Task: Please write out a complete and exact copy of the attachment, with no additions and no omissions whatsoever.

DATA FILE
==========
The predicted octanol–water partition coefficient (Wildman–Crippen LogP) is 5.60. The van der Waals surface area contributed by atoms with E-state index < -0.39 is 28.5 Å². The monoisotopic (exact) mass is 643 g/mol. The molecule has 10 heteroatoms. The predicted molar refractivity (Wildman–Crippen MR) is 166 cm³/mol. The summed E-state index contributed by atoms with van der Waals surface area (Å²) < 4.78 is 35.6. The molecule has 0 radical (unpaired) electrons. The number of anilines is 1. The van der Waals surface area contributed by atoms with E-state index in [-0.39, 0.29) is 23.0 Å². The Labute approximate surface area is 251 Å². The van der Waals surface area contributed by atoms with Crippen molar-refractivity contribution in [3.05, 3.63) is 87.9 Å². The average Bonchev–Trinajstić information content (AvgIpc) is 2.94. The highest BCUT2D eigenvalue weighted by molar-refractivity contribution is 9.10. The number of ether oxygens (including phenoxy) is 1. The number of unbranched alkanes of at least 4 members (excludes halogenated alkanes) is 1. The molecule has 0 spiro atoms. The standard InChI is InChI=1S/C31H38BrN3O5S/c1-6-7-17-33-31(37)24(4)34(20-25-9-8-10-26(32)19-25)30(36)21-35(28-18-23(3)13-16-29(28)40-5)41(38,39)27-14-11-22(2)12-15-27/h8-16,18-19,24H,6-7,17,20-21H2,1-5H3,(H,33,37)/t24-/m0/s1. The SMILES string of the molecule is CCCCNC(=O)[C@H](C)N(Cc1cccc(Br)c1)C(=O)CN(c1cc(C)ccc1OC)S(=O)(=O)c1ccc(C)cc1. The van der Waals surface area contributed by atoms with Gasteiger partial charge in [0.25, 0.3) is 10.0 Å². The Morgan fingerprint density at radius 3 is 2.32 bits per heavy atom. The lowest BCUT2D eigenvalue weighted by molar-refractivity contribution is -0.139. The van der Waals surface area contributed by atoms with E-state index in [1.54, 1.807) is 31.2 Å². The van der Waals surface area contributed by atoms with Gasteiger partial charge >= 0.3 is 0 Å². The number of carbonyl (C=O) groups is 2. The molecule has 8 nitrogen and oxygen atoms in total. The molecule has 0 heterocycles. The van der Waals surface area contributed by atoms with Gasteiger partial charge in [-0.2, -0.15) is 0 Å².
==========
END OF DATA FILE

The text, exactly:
The predicted octanol–water partition coefficient (Wildman–Crippen LogP) is 5.60. The van der Waals surface area contributed by atoms with E-state index < -0.39 is 28.5 Å². The monoisotopic (exact) mass is 643 g/mol. The molecule has 10 heteroatoms. The predicted molar refractivity (Wildman–Crippen MR) is 166 cm³/mol. The summed E-state index contributed by atoms with van der Waals surface area (Å²) < 4.78 is 35.6. The molecule has 0 radical (unpaired) electrons. The number of anilines is 1. The van der Waals surface area contributed by atoms with E-state index in [-0.39, 0.29) is 23.0 Å². The Labute approximate surface area is 251 Å². The van der Waals surface area contributed by atoms with Crippen molar-refractivity contribution in [3.05, 3.63) is 87.9 Å². The average Bonchev–Trinajstić information content (AvgIpc) is 2.94. The highest BCUT2D eigenvalue weighted by molar-refractivity contribution is 9.10. The number of ether oxygens (including phenoxy) is 1. The number of unbranched alkanes of at least 4 members (excludes halogenated alkanes) is 1. The molecule has 0 spiro atoms. The standard InChI is InChI=1S/C31H38BrN3O5S/c1-6-7-17-33-31(37)24(4)34(20-25-9-8-10-26(32)19-25)30(36)21-35(28-18-23(3)13-16-29(28)40-5)41(38,39)27-14-11-22(2)12-15-27/h8-16,18-19,24H,6-7,17,20-21H2,1-5H3,(H,33,37)/t24-/m0/s1. The SMILES string of the molecule is CCCCNC(=O)[C@H](C)N(Cc1cccc(Br)c1)C(=O)CN(c1cc(C)ccc1OC)S(=O)(=O)c1ccc(C)cc1. The van der Waals surface area contributed by atoms with Gasteiger partial charge in [0.25, 0.3) is 10.0 Å². The Morgan fingerprint density at radius 3 is 2.32 bits per heavy atom. The lowest BCUT2D eigenvalue weighted by molar-refractivity contribution is -0.139. The van der Waals surface area contributed by atoms with E-state index in [1.54, 1.807) is 31.2 Å². The van der Waals surface area contributed by atoms with Gasteiger partial charge >= 0.3 is 0 Å². The number of carbonyl (C=O) groups is 2. The molecule has 8 nitrogen and oxygen atoms in total. The molecule has 0 heterocycles. The van der Waals surface area contributed by atoms with Gasteiger partial charge in [-0.2, -0.15) is 0 Å².